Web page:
The Liberator

Boston, January 28, 1859

The Slave-Rescue Case in Ohio

Arrest of the Student Lincoln in his School

Letter from Prof. Peck, of Oberlin.

(From the Columbus State Journal.)

Oberlin, Tuesday, Jan. 18, 1859.

      Editor State Journal: - Your readers have been advised of the facts that the alleged rescuers of the slave John, at Wellington, have been indicted, and most of them have voluntarily appeared in Court to answer to the bills found against them. They will, perhaps, be interested to hear of a new feature, which the case has taken on - the violent ARREST, IRONING and IMPRISONMENT in your county, of one of the parties indicted. The gentleman who has suffered the indignity I am about to describe is a young Englishman, a member of College in this place, and a person of excellent character and deportment. Before notice of the indictments was served, Mr. Lincoln, for such is his name, had gone to your county to take a school. The fact that he was in the neighborhood was presently discovered by Mr. Samuel Davis, a bailiff in the United States Court, and a helper of Deputy Marshal Lowe, in ‘the Wellington case.’ With a zeal worthy of his Wellington antecedents, Mr. Davis wrote to Cleveland for a warrant for the arrest of Lincoln, and on its arrival he made haste to execute it. The serving of the writ occurred in this wise: About [2] o’clock on Friday last, Mr. Lincoln was engaged in the duties of his school, when suddenly one of the children cried out with terror, (for threats from the officers had reached the ears of the scholars,) ‘Master, there comes Sam Davis.’ ‘Well, children,’ answered the teacher, ‘whatever may happen, keep perfectly quiet.’

      There was a knock, the door opened, Mr. Davis and another of the same breed presented themselves. ‘Your name is Lincoln?’ abruptly said the official. ‘It is.’ ‘Ah! You are just the man I want; I’ve got a warrant for your arrest; so come along.’ And while saying this, the dignitary drew from his pocket a pair of manacles, which he proceeded to attach to the person of his prisoner. ‘Stop,’ says Lincoln, ‘I shall make no resistance: I shall of course go with you; you need not put these things upon me.’ But the plea was of no avail. The official could not lose the opportunity for revenging the fright he had got at Wellington. So, kindly giving his captive permission to say a few words to his school, he drove off with is prisoner in chains; and that prisoner an unoffending Christian man, who would have scorned to make the least resistance to the writ which had been served. I ought to say that the valiant official did not get away until the outraged children had launched at him a good many epithets less complimentary than true.

      The arrest completed, Davis proceeded to lodge his prisoner in the jail of your city, which was twelve miles distant. On the way, he was several times asked to remove the irons, but refused to do so, nor were the manacles unclasped till the prisoner had been taken into the interior of the jail and introduced to Marshal Lowe. Then, when Lowe had sufficiently triumphed over his prey, the young man was turned loose among the felons who were to be his companions for the night. Precisely how desirable a lodging among thieves in a fetid cell swarming with rats was likely to be, you can imagine as well as I.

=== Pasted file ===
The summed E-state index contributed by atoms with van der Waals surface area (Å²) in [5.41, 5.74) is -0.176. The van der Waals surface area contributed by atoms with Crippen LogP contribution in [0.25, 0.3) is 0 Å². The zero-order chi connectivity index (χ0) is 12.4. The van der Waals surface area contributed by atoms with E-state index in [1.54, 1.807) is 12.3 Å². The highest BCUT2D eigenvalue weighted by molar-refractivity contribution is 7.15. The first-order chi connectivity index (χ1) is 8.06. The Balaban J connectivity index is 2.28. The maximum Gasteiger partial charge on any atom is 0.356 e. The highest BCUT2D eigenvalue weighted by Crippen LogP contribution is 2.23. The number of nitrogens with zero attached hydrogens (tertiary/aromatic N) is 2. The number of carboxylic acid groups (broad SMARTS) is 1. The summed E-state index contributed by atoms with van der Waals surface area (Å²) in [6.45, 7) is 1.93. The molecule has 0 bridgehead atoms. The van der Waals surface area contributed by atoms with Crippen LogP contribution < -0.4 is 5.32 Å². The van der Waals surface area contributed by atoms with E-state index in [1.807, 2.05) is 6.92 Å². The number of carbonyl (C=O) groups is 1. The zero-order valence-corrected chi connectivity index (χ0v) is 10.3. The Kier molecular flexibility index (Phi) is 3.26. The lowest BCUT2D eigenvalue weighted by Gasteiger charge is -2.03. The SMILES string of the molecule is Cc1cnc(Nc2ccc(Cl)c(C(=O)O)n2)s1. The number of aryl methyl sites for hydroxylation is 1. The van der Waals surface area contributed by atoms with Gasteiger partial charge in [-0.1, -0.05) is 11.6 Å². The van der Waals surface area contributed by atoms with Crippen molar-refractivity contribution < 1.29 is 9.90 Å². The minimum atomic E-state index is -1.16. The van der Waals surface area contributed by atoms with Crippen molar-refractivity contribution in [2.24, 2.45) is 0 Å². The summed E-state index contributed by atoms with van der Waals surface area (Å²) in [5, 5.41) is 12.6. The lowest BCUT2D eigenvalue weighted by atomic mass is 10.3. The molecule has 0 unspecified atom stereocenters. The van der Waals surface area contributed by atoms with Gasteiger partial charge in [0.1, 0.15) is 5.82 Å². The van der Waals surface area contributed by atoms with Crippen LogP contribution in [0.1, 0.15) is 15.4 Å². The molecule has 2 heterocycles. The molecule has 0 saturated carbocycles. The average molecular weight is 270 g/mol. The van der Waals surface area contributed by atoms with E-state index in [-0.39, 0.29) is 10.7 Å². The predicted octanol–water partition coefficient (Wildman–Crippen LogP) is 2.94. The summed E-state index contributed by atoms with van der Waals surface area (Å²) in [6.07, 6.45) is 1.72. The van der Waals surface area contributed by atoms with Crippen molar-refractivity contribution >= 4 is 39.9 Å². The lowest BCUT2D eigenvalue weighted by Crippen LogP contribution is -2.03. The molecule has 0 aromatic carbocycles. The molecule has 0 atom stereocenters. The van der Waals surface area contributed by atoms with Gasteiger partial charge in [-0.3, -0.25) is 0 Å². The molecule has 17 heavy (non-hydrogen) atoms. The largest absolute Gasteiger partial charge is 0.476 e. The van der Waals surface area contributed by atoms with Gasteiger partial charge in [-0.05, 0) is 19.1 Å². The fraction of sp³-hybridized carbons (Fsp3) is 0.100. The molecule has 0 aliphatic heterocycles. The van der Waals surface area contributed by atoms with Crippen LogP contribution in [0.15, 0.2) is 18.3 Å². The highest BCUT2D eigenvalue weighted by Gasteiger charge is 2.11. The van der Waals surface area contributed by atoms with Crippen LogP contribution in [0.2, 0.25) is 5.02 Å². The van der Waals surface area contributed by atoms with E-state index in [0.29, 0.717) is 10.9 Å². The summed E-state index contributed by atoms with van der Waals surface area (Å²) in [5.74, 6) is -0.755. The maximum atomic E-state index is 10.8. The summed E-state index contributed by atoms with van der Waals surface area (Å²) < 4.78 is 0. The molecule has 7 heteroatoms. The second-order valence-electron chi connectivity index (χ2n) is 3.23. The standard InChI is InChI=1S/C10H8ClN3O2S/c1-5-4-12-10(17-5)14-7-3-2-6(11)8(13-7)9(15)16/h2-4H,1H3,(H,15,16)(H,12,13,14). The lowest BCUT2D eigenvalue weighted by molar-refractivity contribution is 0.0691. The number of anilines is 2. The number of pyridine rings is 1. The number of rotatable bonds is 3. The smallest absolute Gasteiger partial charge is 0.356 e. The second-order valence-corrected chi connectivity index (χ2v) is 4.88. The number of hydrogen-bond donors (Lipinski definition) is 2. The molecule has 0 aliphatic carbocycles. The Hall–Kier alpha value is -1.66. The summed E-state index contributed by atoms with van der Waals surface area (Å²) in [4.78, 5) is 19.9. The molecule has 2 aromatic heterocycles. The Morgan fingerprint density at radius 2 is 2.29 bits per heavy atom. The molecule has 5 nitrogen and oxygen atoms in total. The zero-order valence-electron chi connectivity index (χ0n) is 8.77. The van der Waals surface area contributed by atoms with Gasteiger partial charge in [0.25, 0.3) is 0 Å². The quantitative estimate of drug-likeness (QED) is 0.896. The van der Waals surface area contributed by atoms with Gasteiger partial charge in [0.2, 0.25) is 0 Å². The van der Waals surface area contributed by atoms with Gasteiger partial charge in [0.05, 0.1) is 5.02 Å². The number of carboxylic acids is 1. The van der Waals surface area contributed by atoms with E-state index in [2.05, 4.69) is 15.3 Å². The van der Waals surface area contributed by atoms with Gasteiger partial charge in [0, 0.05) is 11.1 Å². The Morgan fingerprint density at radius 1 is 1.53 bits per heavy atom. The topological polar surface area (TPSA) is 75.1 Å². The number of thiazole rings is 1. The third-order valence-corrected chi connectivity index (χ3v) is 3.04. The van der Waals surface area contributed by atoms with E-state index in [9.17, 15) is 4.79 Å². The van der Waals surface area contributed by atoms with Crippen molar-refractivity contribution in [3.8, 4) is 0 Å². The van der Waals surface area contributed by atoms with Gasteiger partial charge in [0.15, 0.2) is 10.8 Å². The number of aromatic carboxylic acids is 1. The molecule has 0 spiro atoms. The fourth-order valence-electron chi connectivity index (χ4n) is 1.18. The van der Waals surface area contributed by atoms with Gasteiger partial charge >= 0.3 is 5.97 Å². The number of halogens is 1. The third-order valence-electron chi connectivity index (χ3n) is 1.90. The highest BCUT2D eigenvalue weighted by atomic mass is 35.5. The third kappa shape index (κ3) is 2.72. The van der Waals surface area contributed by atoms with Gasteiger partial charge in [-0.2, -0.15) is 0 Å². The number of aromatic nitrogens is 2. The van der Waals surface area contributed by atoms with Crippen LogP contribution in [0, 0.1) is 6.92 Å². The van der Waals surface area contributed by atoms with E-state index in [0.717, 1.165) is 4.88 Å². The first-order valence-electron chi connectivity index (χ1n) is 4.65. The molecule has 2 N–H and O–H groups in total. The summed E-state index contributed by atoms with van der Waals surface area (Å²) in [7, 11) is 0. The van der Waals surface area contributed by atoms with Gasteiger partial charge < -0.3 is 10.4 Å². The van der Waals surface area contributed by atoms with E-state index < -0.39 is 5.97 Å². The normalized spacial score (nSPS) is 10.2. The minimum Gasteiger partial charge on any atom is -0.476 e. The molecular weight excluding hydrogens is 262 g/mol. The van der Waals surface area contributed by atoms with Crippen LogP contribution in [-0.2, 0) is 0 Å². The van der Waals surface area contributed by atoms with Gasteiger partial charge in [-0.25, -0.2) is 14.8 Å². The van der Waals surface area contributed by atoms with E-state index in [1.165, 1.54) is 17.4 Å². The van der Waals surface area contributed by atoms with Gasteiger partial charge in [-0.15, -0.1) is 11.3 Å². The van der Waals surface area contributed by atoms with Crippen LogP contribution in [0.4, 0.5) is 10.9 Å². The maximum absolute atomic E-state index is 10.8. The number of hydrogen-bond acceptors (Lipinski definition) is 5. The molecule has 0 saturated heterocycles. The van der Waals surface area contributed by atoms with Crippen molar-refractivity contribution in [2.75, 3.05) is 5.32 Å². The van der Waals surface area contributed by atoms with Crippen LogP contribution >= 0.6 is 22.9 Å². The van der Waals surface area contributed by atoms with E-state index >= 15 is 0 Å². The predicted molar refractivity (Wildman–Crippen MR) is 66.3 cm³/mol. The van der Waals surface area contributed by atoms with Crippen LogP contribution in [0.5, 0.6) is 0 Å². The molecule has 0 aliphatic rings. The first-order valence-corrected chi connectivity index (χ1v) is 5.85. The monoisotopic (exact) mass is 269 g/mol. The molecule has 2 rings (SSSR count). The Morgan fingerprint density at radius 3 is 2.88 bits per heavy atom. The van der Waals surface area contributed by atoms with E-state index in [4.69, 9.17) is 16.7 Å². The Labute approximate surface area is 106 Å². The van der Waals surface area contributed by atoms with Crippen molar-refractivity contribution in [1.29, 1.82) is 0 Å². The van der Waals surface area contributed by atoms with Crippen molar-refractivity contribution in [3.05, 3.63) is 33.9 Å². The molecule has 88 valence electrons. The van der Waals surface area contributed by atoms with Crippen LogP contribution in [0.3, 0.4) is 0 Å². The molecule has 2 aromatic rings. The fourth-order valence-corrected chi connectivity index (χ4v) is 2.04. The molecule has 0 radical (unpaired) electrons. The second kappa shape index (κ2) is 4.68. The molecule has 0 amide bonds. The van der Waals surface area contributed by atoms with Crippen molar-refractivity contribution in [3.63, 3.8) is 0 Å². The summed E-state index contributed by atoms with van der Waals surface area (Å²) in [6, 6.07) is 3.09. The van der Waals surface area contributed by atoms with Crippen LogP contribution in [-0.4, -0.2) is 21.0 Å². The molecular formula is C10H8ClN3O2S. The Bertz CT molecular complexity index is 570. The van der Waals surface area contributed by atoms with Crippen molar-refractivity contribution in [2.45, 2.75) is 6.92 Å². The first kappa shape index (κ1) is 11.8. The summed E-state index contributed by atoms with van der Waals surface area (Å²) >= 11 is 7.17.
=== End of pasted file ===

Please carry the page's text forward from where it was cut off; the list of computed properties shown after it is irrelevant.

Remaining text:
Presently, the prisoner made an effort to communicate with personal acquaintances in the city; but the greatest favor he could receive was the promise that a letter should be lodge in the Post Office (to get thence to its destination after he should be miles away.) But, though in bonds, the captive was honored with company. Two or three men came in, evidently either to sound or taunt him. One of the visitors was Dayton, Clerk of the House, who hails (and we always put on sackcloth and ashes when we acknowledge it,) from our place. As he was ‘in cahoot’ with Lowe when that worthy was man-hunting in Lorain, it was proper that he should be invited in to share the official’s triumph. Some of us wonder that we did not think of making some recompense for the protection he enjoyed at our hands, when his soul shivered before popular rage which his complicity with kidnapping roused, b hastening to Professor Monroe, whether he as asked to do so or not, and telling him of the plight a neighbor was in.

      Not to dwell on further particulars, I may say that the prisoner was kept with no food till the next morning at 3 o’clock, when Lowe started with him for Cleveland. At Cleveland the prisoner was discharged on his own recognizance, as soon as Judge Wilson could be found. Now, if manacles and imprisonment in a jail are not singular treatment for a man who is on his way to be discharged o his own recognizances, and whom the attending officer had reason to suppose would be so discharged, then I am altogether mistaken.

      And I am still more mistaken if Davis and Lowe do not find, before they get through with this matter, that kidnapping in Ohio and all its adjuncts are serious and expensive amusements. I promise you, sir, that the fire, which this outrage has kindled in Lorain, will not go out till an effort has been made to teach these arbitrary and insolent officials that freemen know what their rights are.

                                                            Respectfully, yours,

                                                                                    H. E. PECK.